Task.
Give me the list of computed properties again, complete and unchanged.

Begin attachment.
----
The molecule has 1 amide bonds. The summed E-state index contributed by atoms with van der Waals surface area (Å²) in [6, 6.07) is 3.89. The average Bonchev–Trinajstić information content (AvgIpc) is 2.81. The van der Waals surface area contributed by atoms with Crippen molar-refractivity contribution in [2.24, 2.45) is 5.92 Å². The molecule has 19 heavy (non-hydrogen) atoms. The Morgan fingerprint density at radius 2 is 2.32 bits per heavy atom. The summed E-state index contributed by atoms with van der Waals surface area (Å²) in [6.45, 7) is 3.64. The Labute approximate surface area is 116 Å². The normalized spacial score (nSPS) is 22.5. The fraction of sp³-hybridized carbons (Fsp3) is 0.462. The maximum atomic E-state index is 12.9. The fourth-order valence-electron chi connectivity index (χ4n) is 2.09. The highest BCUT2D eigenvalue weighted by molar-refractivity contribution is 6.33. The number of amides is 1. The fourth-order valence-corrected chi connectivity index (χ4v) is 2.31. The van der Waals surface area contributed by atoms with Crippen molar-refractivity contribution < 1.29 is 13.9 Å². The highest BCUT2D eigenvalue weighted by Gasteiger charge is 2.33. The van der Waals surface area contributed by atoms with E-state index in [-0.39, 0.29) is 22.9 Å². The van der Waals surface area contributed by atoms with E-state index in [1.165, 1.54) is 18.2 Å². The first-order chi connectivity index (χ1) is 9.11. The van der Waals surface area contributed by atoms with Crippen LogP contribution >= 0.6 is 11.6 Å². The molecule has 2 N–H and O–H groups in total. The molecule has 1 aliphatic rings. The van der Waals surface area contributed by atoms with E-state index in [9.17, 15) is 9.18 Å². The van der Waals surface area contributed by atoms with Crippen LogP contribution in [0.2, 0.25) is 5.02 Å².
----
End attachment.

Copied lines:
The molecule has 1 amide bonds. The summed E-state index contributed by atoms with van der Waals surface area (Å²) in [6, 6.07) is 3.89. The average Bonchev–Trinajstić information content (AvgIpc) is 2.81. The van der Waals surface area contributed by atoms with Crippen molar-refractivity contribution in [2.24, 2.45) is 5.92 Å². The molecule has 19 heavy (non-hydrogen) atoms. The Morgan fingerprint density at radius 2 is 2.32 bits per heavy atom. The summed E-state index contributed by atoms with van der Waals surface area (Å²) in [6.45, 7) is 3.64. The Labute approximate surface area is 116 Å². The normalized spacial score (nSPS) is 22.5. The fraction of sp³-hybridized carbons (Fsp3) is 0.462. The maximum atomic E-state index is 12.9. The fourth-order valence-electron chi connectivity index (χ4n) is 2.09. The highest BCUT2D eigenvalue weighted by molar-refractivity contribution is 6.33. The number of amides is 1. The fourth-order valence-corrected chi connectivity index (χ4v) is 2.31. The van der Waals surface area contributed by atoms with Crippen molar-refractivity contribution < 1.29 is 13.9 Å². The highest BCUT2D eigenvalue weighted by Gasteiger charge is 2.33. The van der Waals surface area contributed by atoms with E-state index in [-0.39, 0.29) is 22.9 Å². The van der Waals surface area contributed by atoms with E-state index in [1.165, 1.54) is 18.2 Å². The first-order chi connectivity index (χ1) is 9.11. The van der Waals surface area contributed by atoms with Crippen LogP contribution >= 0.6 is 11.6 Å². The molecule has 2 N–H and O–H groups in total. The molecule has 1 aliphatic rings. The van der Waals surface area contributed by atoms with E-state index in [9.17, 15) is 9.18 Å². The van der Waals surface area contributed by atoms with Crippen LogP contribution in [0.2, 0.25) is 5.02 Å².